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Commercial property in Scotland

This information only applies in Scotland.

When renting out a commercial property, different rental agreement options permit your property to be used in different ways.

When deciding what type of rental agreement will be most appropriate, there will be a range of relevant considerations. You might want to think about:

  • the kind of property
  • how you want the property to be used
  • the length of time that you are willing to let the property out for
  • the needs of your prospective tenants

Different types of rental agreements will give your commercial tenants different sets of rights. Taking time to identify the best kind of rental agreement for you will prevent you from giving your tenant more rights in the property than you intended.

A commercial lease is a contract between a landlord and a business tenant. It gives the tenant the right to use the property for a commercial purpose for a set period for an agreed rent price. Typically, commercial leases will be for a period of between 3 and 25 years, although recent trends have suggested that the average length of a commercial lease is now around 8 years. The lease will outline the rights and responsibilities of the landlord and the tenant during this period. Rent will usually be paid quarterly in advance, although you can negotiate a different agreement with your tenant if you want.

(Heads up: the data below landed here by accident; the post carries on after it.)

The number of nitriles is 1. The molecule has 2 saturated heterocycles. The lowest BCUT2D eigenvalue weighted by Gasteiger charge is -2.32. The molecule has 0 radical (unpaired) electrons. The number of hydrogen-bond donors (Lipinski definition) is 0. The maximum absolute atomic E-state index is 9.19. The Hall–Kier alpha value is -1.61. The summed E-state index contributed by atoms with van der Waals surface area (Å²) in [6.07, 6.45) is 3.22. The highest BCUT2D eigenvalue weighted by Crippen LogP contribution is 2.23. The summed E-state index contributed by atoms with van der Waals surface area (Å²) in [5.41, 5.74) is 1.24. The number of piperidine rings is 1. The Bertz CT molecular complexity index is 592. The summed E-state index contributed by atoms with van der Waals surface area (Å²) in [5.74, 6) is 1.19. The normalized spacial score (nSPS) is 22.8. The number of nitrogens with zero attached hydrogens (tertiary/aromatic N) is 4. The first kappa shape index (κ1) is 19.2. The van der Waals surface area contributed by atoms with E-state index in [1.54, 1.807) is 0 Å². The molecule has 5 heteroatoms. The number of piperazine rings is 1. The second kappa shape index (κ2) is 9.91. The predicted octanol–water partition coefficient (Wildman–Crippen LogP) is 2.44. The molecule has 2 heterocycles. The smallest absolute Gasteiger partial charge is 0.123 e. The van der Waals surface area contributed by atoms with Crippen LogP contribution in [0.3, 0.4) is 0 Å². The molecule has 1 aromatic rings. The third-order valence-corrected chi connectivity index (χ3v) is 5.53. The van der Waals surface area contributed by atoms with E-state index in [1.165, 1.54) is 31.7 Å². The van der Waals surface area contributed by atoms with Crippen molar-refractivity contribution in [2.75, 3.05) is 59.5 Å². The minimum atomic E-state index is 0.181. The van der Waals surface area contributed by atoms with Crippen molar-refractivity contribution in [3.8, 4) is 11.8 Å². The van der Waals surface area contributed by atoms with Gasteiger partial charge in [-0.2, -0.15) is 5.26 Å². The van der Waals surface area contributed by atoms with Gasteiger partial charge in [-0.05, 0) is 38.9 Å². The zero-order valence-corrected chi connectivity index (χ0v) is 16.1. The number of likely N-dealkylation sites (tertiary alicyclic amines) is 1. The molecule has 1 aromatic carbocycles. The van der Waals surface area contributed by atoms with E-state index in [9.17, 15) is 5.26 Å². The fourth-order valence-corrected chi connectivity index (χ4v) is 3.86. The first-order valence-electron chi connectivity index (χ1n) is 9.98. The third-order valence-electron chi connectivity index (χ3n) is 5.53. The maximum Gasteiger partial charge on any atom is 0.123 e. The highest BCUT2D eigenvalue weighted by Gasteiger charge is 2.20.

The key benefit of a commercial lease is that it offers security for both landlord and tenant. Agreeing a rental contract that lasts for several years means that the landlord can rely on regular income for the property for many years, while the tenant gets long-term stability in terms of running their business.

A licence gives a tenant the right to use your property for a short period. It is common for a licence to be used rather than a lease when a tenant needs premises to solve a short-term property requirement, for example, to carry out a one-off job. Licences will typically last for a period of up to one year.

A licence affords both parties a higher degree of flexibility than a lease as neither is tied into a long-term contract. Landlords do not need to serve notice on the tenant at the end of a licence period. Once the licence ends, the tenant has to move out.

When using a licence to rent your property, it is important to get advice from a commercial property solicitor.

A lease requires three things:

  • exclusive possession (the tenant is the only person allowed to use the property)

  • a term (an agreed period that they will have the property for)

  • rent

Often, when you agree on a licence, these three things will be present. You may have thought you have agreed on a licence, but on closer inspection, a court may decide that a lease is in place instead of a licence. This will mean that your tenant has more rights in the property than was intended.